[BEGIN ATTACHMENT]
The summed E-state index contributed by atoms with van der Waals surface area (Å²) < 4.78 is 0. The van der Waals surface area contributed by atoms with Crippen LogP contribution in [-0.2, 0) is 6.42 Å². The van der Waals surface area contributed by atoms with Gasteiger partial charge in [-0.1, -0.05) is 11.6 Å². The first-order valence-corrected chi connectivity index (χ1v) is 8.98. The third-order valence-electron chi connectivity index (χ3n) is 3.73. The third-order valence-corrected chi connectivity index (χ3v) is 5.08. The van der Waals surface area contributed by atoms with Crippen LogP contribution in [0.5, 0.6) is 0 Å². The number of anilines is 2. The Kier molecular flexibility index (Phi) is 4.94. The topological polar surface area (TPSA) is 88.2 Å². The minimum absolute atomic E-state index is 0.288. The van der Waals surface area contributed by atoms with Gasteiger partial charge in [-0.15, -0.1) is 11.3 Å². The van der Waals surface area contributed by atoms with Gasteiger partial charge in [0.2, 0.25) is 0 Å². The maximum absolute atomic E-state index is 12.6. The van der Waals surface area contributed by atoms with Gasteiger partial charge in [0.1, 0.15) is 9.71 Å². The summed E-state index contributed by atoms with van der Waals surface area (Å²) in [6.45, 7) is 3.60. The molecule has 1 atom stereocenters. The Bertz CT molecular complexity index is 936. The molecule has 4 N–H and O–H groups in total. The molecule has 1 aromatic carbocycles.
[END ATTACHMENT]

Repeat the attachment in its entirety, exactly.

The summed E-state index contributed by atoms with van der Waals surface area (Å²) < 4.78 is 0. The van der Waals surface area contributed by atoms with Crippen LogP contribution in [-0.2, 0) is 6.42 Å². The van der Waals surface area contributed by atoms with Gasteiger partial charge in [-0.1, -0.05) is 11.6 Å². The first-order valence-corrected chi connectivity index (χ1v) is 8.98. The third-order valence-electron chi connectivity index (χ3n) is 3.73. The third-order valence-corrected chi connectivity index (χ3v) is 5.08. The van der Waals surface area contributed by atoms with Crippen LogP contribution in [0.5, 0.6) is 0 Å². The number of anilines is 2. The Kier molecular flexibility index (Phi) is 4.94. The topological polar surface area (TPSA) is 88.2 Å². The minimum absolute atomic E-state index is 0.288. The van der Waals surface area contributed by atoms with Gasteiger partial charge in [-0.15, -0.1) is 11.3 Å². The van der Waals surface area contributed by atoms with Gasteiger partial charge in [0.2, 0.25) is 0 Å². The maximum absolute atomic E-state index is 12.6. The van der Waals surface area contributed by atoms with Gasteiger partial charge in [0.1, 0.15) is 9.71 Å². The summed E-state index contributed by atoms with van der Waals surface area (Å²) in [6.45, 7) is 3.60. The molecule has 1 atom stereocenters. The Bertz CT molecular complexity index is 936. The molecule has 4 N–H and O–H groups in total. The molecule has 1 aromatic carbocycles.